Beats CEO Jimmy Iovine has been meeting with a number of music artists over doing exclusive album releases similar to Beyoncé's incredibly successful iTunes album last year, reports the New York Post. Citing sources close to the matter, the paper notes that Iovine is using his close connections with popular musicians like Nicki Minaj, Pharrell, and Gwen Stefani to create new side deals that would bring exclusives, with Beats also said to be negotiating additional promotional deals after a successful campaign with AT&T earlier this year.It’s been almost a year since Beats Music launched with a brace of Super Bowl spots starring Ellen DeGeneres and a big promotional backing from AT&T.The promotional relationship ended a few months ago, and parties are discussing future deals. "They outperformed expectations in terms of the upsell," said one source of AT&T. In February, it was reported that Apple's iTunes chief Robert Kondrk met with record label executives during Grammy Week in January about the potential of more exclusive album releases similar to Beyoncé's. Kondrk emphasized sales through digital storefronts like iTunes in those meetings, and asked executives if they could lock down individual track sales after a certain window of time to create greater attention for artists and their music. Beyoncé's self-titled album broke a number of records after its exclusive release on iTunes last December, selling over 828,000 copies in just three days to become the fasting selling collection of music in the service's history. The album was backed by significant promotion

Apple Reportedly Offering Half of Pandora's Royalty Rate for Streaming Music Service

The New York Post reports that Apple has been seeking to undercut its potential competitors with regard to royalty rates for its rumored streaming music service, currently offering a rate that is just half that paid by Pandora despite rumors that Apple is looking for more flexibility than allowed under the license used by Pandora.The tech titan, the most valuable company in the world, made an initial offer to the label of about 6 cents per 100 songs streamed, sources said. That’s about half of the 12 cents per 100 songs paid by Pandora, the leading online radio service that Apple is taking aim at, sources said. [...] By comparison, terrestrial radio-backed online services — such as iHeart — pay about 22 cents per 100 songs streamed. Subscription service Spotify pays the highest rate for its service, 35 cents per 100 songs streamed, sources said.The report claims that Apple had hoped to have its so-called "iRadio" service ready for the iPhone 5 launch, but was forced to slow down its timetable due to the difficult content negotiations. Sources indicate that Apple would like to bundle iRadio with the existing iTunes Match service, although iRadio would also be ad-supported. Pandora has been seeking to lower its royalty payments, arguing that the current structure does not allow it to earn a profit on its service. The company has noted that it pays out a much higher percentage of its revenue in royalties than satellite service SiriusXM does, leaving essentially no room for profit once its other costs are accounted for. Pandora currently takes advantage of a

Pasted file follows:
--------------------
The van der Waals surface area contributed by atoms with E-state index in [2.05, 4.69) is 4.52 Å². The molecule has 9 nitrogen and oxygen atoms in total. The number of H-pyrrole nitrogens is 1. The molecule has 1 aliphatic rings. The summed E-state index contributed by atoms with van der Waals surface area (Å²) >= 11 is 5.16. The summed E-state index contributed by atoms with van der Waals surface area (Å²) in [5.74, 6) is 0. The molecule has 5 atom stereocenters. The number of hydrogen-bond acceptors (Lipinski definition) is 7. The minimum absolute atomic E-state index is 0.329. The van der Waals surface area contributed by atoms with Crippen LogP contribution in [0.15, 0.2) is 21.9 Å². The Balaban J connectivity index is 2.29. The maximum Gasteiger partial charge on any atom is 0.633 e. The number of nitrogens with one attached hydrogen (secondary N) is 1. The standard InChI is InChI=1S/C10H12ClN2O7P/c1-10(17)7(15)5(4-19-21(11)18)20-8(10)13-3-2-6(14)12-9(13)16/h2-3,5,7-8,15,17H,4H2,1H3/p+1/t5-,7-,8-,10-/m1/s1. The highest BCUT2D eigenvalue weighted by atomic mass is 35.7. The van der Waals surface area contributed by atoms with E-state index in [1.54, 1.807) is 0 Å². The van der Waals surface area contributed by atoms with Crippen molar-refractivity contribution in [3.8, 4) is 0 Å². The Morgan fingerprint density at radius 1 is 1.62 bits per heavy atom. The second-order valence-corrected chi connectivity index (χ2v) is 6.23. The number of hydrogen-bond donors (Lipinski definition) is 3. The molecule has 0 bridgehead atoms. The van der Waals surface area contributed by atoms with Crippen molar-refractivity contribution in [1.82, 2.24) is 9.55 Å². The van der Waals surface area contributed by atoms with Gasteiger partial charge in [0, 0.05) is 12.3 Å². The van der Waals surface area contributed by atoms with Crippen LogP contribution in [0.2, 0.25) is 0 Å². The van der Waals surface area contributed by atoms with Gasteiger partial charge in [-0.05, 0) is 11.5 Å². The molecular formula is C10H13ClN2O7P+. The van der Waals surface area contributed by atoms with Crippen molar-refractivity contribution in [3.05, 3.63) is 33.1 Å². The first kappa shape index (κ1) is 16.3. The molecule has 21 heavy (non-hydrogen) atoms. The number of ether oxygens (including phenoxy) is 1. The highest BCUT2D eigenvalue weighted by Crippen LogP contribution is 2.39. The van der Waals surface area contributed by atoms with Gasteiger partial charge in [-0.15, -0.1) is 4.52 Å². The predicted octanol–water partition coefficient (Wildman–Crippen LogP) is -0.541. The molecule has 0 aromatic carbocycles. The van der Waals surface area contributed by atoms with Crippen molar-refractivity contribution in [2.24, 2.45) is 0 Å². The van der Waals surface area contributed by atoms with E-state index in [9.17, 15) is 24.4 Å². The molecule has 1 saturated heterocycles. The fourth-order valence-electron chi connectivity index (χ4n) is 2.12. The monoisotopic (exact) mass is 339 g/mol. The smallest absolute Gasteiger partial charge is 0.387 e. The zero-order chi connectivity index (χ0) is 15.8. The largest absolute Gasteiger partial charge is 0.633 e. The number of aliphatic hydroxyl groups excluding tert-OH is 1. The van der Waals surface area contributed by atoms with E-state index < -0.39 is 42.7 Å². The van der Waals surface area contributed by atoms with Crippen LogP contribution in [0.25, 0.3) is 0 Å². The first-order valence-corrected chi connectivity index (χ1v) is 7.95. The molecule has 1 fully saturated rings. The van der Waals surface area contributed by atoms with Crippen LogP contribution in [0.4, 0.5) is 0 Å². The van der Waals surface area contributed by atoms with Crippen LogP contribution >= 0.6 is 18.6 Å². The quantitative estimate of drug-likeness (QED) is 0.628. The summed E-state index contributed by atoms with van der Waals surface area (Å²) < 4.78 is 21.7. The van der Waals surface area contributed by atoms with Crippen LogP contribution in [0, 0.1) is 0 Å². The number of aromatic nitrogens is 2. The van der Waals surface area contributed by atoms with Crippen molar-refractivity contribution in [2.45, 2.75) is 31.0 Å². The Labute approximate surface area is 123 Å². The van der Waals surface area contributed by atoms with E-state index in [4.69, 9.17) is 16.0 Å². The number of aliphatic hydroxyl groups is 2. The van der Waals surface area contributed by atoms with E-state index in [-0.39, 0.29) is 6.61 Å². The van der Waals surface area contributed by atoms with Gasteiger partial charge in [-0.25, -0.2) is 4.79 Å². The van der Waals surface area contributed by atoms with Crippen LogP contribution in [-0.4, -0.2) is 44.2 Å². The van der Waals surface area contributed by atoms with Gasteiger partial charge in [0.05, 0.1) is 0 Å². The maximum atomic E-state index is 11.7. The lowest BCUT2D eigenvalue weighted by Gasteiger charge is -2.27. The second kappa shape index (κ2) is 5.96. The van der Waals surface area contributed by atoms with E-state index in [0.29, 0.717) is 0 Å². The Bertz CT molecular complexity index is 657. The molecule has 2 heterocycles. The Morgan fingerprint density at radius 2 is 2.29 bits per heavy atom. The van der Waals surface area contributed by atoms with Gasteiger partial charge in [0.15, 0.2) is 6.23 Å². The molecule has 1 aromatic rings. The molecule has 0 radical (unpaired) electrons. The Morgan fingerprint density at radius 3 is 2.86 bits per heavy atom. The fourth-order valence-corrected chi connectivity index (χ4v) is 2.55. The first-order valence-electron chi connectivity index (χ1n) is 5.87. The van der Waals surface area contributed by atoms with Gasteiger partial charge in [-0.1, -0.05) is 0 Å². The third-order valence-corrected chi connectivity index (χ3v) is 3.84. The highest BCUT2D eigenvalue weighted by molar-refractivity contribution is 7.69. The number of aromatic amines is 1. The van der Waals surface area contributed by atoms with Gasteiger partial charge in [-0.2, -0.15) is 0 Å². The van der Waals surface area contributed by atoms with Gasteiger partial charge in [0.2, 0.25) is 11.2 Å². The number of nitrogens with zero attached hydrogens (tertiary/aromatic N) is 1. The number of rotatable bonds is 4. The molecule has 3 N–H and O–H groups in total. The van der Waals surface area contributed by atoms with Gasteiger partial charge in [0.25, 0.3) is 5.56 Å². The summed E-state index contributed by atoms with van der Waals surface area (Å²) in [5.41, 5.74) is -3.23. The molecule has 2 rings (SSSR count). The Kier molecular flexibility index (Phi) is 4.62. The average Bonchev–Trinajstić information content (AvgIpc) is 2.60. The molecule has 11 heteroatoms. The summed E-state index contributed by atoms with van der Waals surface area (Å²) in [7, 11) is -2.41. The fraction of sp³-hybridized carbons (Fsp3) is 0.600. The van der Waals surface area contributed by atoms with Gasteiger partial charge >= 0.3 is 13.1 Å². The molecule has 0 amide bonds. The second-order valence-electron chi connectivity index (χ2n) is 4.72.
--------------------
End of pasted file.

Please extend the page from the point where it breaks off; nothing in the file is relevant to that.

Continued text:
Apple Pushing Ahead with Plans for Subscription TV Service by Christmas?

The New York Post reports that Apple is pressing ahead with plans to launch its own streaming television service by the end of the year, despite continued resistance from content providers.For months, Apple’s point man, Eddie Cue, has been leading talks with content providers, which have largely balked at the tech giant’s efforts to exert control over all aspects of the video service, including pricing, sources said. Apple’s negotiating stance can be summed up as “we decide the price, we decide what content,” according to one source familiar with the talks. “They want everything for nothing,” said another media executive, echoing similar tense negotiations Apple has had in the past with magazine publishers and music companies.The report claims that Apple is interested in offering entire channels as apps that could be used on a number of the company's devices, including the Apple TV set-top box and presumably a potential Apple-branded television set. The report's sources are, however, unclear on whether Apple is seeking to bundle multiple app channels together to form its own equivalent of cable television packages or if it wants to offer them individually to subscribers. Sources also indicate that Apple has tried with no success to convince cable companies to adopt Apple hardware for their own set-top boxes, with Apple providing sleek hardware and software to deliver content to existing cable subscribers across the United States.“They want to create the interface, and they wanted to work with the cable guys to manage bandwidth across the TV and broadband

Apple Paying Music Labels Up to $150 Million for iCloud Streaming Rights?

The New York Post reports that Apple is paying the four major music labels up to a total of $150 million for the rights to include their music in its iCloud music streaming service set to be introduced on Monday. The revelation comes just as Apple reportedly finalized a deal with Universal, the last of the four major labels to sign on to the deal.Apple will fork over between $100 million and $150 million in advanced payments to the four major music labels in order to get its iCloud off the ground, three separate sources told The Post. The Cupertino, Calif., tech giant has agreed to pay the labels between $25 million to $50 million each, as an incentive to get on board, depending on how many tracks consumers are storing.The report also claims that Apple has finalized deals with the corresponding music publishers, officially opening the door for a launch. Previous reports had indicated that Apple was putting the final touches on agreements with the publishers. Multiple news outlets have reported since yesterday that iCloud will debut as a free service, with Apple eventually looking to charge in the neighborhood of $25 per year for the service. Sources have also claimed that iCloud will be limited at first, supporting only content purchased from the iTunes Store, but that Apple is working to expand iCloud to support music obtained from other sources in the